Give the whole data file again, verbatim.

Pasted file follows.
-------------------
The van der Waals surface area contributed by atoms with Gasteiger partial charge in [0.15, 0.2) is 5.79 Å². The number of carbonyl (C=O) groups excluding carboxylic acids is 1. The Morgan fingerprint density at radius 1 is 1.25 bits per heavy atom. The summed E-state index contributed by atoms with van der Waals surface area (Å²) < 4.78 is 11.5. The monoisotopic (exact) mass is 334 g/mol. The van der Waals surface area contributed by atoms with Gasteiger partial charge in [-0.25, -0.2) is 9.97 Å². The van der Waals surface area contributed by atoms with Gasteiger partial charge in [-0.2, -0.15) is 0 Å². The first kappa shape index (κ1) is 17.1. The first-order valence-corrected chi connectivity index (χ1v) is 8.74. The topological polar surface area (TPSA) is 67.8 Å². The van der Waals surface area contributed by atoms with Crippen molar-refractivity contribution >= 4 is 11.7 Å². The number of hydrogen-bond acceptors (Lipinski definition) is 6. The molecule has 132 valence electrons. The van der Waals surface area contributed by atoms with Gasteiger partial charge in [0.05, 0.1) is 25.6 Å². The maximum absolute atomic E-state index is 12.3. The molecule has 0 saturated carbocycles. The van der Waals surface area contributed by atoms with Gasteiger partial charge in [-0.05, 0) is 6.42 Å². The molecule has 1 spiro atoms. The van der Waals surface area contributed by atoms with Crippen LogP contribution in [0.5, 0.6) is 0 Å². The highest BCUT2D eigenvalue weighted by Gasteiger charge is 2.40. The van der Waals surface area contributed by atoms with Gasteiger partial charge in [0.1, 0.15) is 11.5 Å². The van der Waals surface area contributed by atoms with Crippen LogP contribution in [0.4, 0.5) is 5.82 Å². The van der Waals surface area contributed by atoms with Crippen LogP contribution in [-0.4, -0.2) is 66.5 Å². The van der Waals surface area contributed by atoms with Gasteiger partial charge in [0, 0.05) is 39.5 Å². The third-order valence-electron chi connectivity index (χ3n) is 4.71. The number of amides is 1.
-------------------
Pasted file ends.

The van der Waals surface area contributed by atoms with Gasteiger partial charge in [0.15, 0.2) is 5.79 Å². The number of carbonyl (C=O) groups excluding carboxylic acids is 1. The Morgan fingerprint density at radius 1 is 1.25 bits per heavy atom. The summed E-state index contributed by atoms with van der Waals surface area (Å²) < 4.78 is 11.5. The monoisotopic (exact) mass is 334 g/mol. The van der Waals surface area contributed by atoms with Gasteiger partial charge in [-0.25, -0.2) is 9.97 Å². The van der Waals surface area contributed by atoms with Gasteiger partial charge in [-0.2, -0.15) is 0 Å². The first kappa shape index (κ1) is 17.1. The first-order valence-corrected chi connectivity index (χ1v) is 8.74. The topological polar surface area (TPSA) is 67.8 Å². The van der Waals surface area contributed by atoms with Crippen molar-refractivity contribution >= 4 is 11.7 Å². The number of hydrogen-bond acceptors (Lipinski definition) is 6. The molecule has 132 valence electrons. The van der Waals surface area contributed by atoms with Gasteiger partial charge in [0.05, 0.1) is 25.6 Å². The maximum absolute atomic E-state index is 12.3. The molecule has 0 saturated carbocycles. The van der Waals surface area contributed by atoms with Gasteiger partial charge in [-0.05, 0) is 6.42 Å². The molecule has 1 spiro atoms. The van der Waals surface area contributed by atoms with Crippen LogP contribution in [0.5, 0.6) is 0 Å². The highest BCUT2D eigenvalue weighted by Gasteiger charge is 2.40. The van der Waals surface area contributed by atoms with Gasteiger partial charge in [0.1, 0.15) is 11.5 Å². The van der Waals surface area contributed by atoms with Crippen LogP contribution in [0.4, 0.5) is 5.82 Å². The van der Waals surface area contributed by atoms with Crippen LogP contribution in [-0.4, -0.2) is 66.5 Å². The van der Waals surface area contributed by atoms with Gasteiger partial charge in [0, 0.05) is 39.5 Å². The third-order valence-electron chi connectivity index (χ3n) is 4.71. The number of amides is 1.